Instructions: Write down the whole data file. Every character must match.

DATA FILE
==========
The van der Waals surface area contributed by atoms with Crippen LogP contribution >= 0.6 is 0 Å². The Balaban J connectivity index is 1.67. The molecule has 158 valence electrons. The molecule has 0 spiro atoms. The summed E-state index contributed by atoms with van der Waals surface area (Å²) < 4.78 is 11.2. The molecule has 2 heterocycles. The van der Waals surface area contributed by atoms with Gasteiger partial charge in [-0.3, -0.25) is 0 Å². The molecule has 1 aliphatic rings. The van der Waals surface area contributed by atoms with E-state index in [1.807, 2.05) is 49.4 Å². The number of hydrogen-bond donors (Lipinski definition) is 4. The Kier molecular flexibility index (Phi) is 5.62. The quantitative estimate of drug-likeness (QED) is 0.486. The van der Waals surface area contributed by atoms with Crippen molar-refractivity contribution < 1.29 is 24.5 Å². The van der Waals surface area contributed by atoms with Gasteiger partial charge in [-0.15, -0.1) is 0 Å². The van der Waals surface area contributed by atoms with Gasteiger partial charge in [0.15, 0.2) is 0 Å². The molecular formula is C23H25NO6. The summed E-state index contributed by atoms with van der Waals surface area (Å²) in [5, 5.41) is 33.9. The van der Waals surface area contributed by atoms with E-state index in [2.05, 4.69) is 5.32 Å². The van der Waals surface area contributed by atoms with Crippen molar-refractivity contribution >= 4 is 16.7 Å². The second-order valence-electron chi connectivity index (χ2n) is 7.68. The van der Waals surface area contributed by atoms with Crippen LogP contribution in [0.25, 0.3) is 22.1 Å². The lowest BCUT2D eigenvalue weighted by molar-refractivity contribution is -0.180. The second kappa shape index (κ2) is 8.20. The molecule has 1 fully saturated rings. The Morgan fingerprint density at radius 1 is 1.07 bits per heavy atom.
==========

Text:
The van der Waals surface area contributed by atoms with Crippen LogP contribution >= 0.6 is 0 Å². The Balaban J connectivity index is 1.67. The molecule has 158 valence electrons. The molecule has 0 spiro atoms. The summed E-state index contributed by atoms with van der Waals surface area (Å²) < 4.78 is 11.2. The molecule has 2 heterocycles. The van der Waals surface area contributed by atoms with Gasteiger partial charge in [-0.3, -0.25) is 0 Å². The molecule has 1 aliphatic rings. The van der Waals surface area contributed by atoms with E-state index in [1.807, 2.05) is 49.4 Å². The number of hydrogen-bond donors (Lipinski definition) is 4. The Kier molecular flexibility index (Phi) is 5.62. The quantitative estimate of drug-likeness (QED) is 0.486. The van der Waals surface area contributed by atoms with Crippen molar-refractivity contribution < 1.29 is 24.5 Å². The van der Waals surface area contributed by atoms with Gasteiger partial charge in [-0.15, -0.1) is 0 Å². The van der Waals surface area contributed by atoms with Gasteiger partial charge in [0.15, 0.2) is 0 Å². The molecular formula is C23H25NO6. The summed E-state index contributed by atoms with van der Waals surface area (Å²) in [5, 5.41) is 33.9. The van der Waals surface area contributed by atoms with E-state index in [2.05, 4.69) is 5.32 Å². The van der Waals surface area contributed by atoms with Crippen molar-refractivity contribution >= 4 is 16.7 Å². The second-order valence-electron chi connectivity index (χ2n) is 7.68. The van der Waals surface area contributed by atoms with Crippen LogP contribution in [0.25, 0.3) is 22.1 Å². The lowest BCUT2D eigenvalue weighted by molar-refractivity contribution is -0.180. The second kappa shape index (κ2) is 8.20. The molecule has 1 fully saturated rings. The Morgan fingerprint density at radius 1 is 1.07 bits per heavy atom.